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The Arrival of Theravada
Southeast Asians Bring Their School of Buddhism to America

by J. Isamu Yamamoto


Theravada Buddhism in North America is primarily associated with Southeast Asian Americans. It is a religious tradition with roots that go far back to the early days of Buddhism 25 centuries ago. Today the religious beliefs of Southeast Asian Americans are quite varied because this group includes peoples with diverse histories and cultures. While Vietnamese Americans are more inclined to Mahayana Buddhism, the other Southeast Asian peoples practice and believe in a religion that is a strange mixture of Theravada Buddhism and animism. Christians need to understand the cultural diversity of these peoples and comprehend the Buddhist strains that distinguish them.

Nobu Yamaguichi came to the United States with her husband in the early 1920s. She was a Japanese immigrant devoted to her Buddhist faith. Twelve years after they arrived in Watsonville, California, her husband passed away, and Nobu was left with a 10-year-old son to raise.

Jimmy Yamaguichi loved both his mother and his country. So when he graduated from high school, he was torn between joining the army, which he had always wanted to do, and remaining home to take care of his mother. With his mother's encouragement, he joined the army. To help her cope with loneliness, Jimmy got her a beagle puppy, which she named Bugle because she mispronounced what kind of dog he was.

After the Japanese attacked Pearl Harbor and Japanese Americans were ordered to concentration camps, Nobu learned that Bugle could not go with her. For over a year Nobu and Bugle had been constant companions, and she loved him almost as much as she loved her son. Her heart ached, knowing that she would be separated from her dear friend. But of even greater concern to her was that Bugle might be destroyed if she couldn't find a new home for him.

One of her Caucasian neighbors, who was occasionally friendly to her, would always mention her Christian faith whenever they chatted. Since this woman had affirmed that Christianity is centered on compassion and forgiveness, Nobu thought she might give Bugle a new home. Although Nobu was naturally timid, her deep affection for Bugle compelled her to go to this neighbor and ask for help. Sadly the woman was so upset with the Japanese attack that she refused to even listen to Nobu's request. And so, Bugle had to be put to sleep just before Nobu was taken away to camp.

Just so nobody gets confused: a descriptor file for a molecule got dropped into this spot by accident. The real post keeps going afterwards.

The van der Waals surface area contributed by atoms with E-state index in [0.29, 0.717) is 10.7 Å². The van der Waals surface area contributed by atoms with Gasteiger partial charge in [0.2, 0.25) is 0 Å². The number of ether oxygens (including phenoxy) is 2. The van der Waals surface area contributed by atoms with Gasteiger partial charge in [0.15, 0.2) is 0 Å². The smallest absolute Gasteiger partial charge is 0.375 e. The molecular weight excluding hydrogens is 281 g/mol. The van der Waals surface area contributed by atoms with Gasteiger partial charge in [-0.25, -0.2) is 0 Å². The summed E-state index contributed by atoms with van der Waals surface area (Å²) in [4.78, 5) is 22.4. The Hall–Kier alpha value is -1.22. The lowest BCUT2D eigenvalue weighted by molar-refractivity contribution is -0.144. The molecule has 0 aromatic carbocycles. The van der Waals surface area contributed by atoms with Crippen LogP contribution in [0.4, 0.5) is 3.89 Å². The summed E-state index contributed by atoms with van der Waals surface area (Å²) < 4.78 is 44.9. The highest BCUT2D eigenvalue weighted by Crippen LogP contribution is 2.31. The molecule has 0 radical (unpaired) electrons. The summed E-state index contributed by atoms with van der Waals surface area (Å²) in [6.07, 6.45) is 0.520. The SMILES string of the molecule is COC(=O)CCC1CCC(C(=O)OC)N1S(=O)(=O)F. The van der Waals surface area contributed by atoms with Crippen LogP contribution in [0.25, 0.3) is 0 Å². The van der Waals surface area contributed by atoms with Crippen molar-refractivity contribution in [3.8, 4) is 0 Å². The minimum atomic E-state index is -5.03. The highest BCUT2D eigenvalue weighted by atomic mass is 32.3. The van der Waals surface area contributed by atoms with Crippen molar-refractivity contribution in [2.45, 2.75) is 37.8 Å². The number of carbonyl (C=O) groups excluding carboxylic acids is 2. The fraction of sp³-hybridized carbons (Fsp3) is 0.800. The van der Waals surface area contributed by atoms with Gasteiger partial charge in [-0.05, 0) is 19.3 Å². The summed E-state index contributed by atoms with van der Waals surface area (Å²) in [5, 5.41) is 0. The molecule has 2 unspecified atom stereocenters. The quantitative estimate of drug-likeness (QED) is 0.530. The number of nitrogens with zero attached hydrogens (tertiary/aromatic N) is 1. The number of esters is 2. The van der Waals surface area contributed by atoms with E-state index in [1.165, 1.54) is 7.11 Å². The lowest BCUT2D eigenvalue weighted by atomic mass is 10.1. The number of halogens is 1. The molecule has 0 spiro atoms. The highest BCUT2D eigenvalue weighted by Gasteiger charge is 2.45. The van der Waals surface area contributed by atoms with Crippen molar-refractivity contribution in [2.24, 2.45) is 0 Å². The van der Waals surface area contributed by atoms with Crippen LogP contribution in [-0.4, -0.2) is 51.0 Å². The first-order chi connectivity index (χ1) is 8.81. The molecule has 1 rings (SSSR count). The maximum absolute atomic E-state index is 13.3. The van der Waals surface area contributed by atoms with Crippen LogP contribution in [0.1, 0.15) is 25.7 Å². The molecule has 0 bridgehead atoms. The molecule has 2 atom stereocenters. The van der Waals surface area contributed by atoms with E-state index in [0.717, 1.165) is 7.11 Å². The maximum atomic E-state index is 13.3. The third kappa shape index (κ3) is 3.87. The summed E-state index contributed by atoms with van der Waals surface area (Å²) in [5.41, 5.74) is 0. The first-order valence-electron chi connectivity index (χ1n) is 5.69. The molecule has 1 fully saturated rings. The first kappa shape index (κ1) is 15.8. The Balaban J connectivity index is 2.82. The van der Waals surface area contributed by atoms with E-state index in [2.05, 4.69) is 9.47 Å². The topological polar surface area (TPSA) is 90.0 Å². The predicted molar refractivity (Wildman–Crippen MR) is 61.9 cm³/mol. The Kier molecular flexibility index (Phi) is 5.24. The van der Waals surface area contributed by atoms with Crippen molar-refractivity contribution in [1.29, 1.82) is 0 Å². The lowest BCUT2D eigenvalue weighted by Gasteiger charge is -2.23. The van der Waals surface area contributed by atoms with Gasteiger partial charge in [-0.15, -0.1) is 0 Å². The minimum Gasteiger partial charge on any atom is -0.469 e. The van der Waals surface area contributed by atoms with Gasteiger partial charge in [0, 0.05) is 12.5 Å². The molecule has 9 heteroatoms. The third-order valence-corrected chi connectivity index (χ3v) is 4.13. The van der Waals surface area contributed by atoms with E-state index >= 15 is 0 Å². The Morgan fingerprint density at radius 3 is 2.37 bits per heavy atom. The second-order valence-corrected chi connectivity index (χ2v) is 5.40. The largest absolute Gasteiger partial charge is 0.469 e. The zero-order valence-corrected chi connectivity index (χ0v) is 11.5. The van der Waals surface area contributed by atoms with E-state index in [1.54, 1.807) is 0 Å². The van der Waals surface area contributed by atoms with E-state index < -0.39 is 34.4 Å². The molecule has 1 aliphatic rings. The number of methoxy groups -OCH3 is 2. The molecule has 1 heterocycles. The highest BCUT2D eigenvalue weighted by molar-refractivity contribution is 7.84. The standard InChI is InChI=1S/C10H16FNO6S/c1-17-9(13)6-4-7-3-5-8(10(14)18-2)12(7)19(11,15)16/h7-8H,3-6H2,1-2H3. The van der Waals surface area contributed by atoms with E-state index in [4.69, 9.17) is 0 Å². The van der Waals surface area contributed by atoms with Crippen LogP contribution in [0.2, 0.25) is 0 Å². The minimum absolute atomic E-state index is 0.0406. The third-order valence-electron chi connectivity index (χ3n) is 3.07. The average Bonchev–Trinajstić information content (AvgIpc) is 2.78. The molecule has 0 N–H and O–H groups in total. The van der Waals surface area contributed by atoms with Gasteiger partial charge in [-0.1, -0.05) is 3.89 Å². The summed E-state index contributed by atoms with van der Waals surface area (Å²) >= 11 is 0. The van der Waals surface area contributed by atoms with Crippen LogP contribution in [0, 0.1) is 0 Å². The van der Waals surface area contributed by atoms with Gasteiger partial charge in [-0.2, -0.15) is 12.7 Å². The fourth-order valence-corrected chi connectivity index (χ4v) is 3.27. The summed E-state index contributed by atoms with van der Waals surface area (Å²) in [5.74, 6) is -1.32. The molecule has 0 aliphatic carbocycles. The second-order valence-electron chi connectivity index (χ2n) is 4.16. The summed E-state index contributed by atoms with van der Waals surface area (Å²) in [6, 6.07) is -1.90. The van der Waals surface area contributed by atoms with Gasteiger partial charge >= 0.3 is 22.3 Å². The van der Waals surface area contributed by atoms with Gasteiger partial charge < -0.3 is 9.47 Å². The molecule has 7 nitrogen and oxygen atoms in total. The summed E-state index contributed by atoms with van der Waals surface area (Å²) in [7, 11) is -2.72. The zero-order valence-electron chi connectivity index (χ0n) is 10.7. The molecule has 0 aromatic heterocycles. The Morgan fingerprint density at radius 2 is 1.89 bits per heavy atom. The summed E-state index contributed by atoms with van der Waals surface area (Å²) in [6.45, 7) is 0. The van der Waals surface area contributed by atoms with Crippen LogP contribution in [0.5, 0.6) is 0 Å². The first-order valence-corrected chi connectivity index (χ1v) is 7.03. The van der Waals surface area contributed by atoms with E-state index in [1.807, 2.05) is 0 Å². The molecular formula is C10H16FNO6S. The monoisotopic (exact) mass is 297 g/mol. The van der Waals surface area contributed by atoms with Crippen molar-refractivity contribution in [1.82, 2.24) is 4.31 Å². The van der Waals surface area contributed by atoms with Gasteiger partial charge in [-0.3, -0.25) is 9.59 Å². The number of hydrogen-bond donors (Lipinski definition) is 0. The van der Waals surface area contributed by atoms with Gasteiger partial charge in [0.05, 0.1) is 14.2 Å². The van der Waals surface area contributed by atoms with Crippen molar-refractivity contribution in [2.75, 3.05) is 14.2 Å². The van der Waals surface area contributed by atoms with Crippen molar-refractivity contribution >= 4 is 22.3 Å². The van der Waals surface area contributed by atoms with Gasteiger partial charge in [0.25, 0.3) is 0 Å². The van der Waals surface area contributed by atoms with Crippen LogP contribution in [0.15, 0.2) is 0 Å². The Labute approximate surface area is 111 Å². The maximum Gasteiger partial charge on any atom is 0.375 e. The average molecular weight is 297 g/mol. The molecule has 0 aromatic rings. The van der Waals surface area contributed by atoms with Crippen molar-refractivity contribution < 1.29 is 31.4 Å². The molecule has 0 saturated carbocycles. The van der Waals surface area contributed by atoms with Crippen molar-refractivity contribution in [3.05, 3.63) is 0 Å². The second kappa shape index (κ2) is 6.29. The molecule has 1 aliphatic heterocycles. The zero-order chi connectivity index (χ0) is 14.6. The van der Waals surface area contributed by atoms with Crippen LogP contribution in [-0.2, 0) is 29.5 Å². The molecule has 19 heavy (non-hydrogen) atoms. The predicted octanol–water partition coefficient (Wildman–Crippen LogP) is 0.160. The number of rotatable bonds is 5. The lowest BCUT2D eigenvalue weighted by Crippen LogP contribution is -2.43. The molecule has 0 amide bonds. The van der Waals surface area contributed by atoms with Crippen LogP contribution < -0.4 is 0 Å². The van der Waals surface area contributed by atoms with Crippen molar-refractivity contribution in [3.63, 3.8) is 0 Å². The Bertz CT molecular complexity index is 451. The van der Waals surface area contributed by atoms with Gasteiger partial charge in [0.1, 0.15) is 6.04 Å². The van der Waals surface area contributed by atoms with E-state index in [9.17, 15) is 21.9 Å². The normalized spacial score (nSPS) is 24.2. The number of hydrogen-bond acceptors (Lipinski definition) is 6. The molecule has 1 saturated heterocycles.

Two years later while still in camp, Nobu learned that her son had sacrificed his life along with hundreds of other Japanese Americans to save a Texas battalion somewhere in France. To this day whenever someone talks to her about the merits of Christianity, Nobu closes her ears and hardens her heart.

Today a new wave of Asian Buddhists has immigrated to North America. As Christians, can we learn from past mistakes and more effectively demonstrate our faith in Jesus Christ to these people?


Having encountered so many forms of Buddhism, I have often wondered: What was the original form of Buddhism when Gautama, the Buddha, held sway over a community of monks and nuns in India 25 centuries ago? To look back into time and observe the daily life of a follower of the Buddha is, of course, impossible. Equally impossible would be to discover that contemporary school of Buddhism whose religious philosophy and practice is the identical twin of the Sangha (Buddhist community) of Gautama's day. Even if such a Buddhist school existed, how would we know that it is like Gautama's Sangha or, more importantly, how could we come to a consensus that it is?

Theravada Buddhism might be a key in understanding what Buddhism was like during its early days, since Theravada has tried to maintain the essence of the Buddha's teachings without indulging in further revelations. The simplicity and the fundamentalism of Theravada Buddhism might be the clearest image of a scene now long past.

Historical Background

After the Buddha died, schisms continually rocked early Buddhism and subdivided the Sangha (the Buddhist community) into numerous schools and sects. The wide variety of beliefs and practices among the many schools further facilitated the spread of Buddhism, but it also blunted its ability to compete successfully with Hinduism in India.

Since the words of the Buddha were not recorded during his lifetime, the transmission of the Dharma (the teachings of the Buddha) depended on the memory of his disciples and their understanding of what he meant. The traditional Theravada account is that in 477 B.C.,[1] Kashyapa, the leading monk at that time, assembled a council of the disciples of the deceased Buddha in Rajagriha. During the meeting Kashyapa questioned Ananda, the Buddha's closest disciple, concerning the Buddha's discourses. Ananda's answers constitute the Sutras (sermons of the Buddha). Also during that meeting, Upali, another close disciple of the Buddha, was questioned on the practical affairs of the Sangha. His answers constitute the Vinaya (the rules and regulations within the Buddhist order).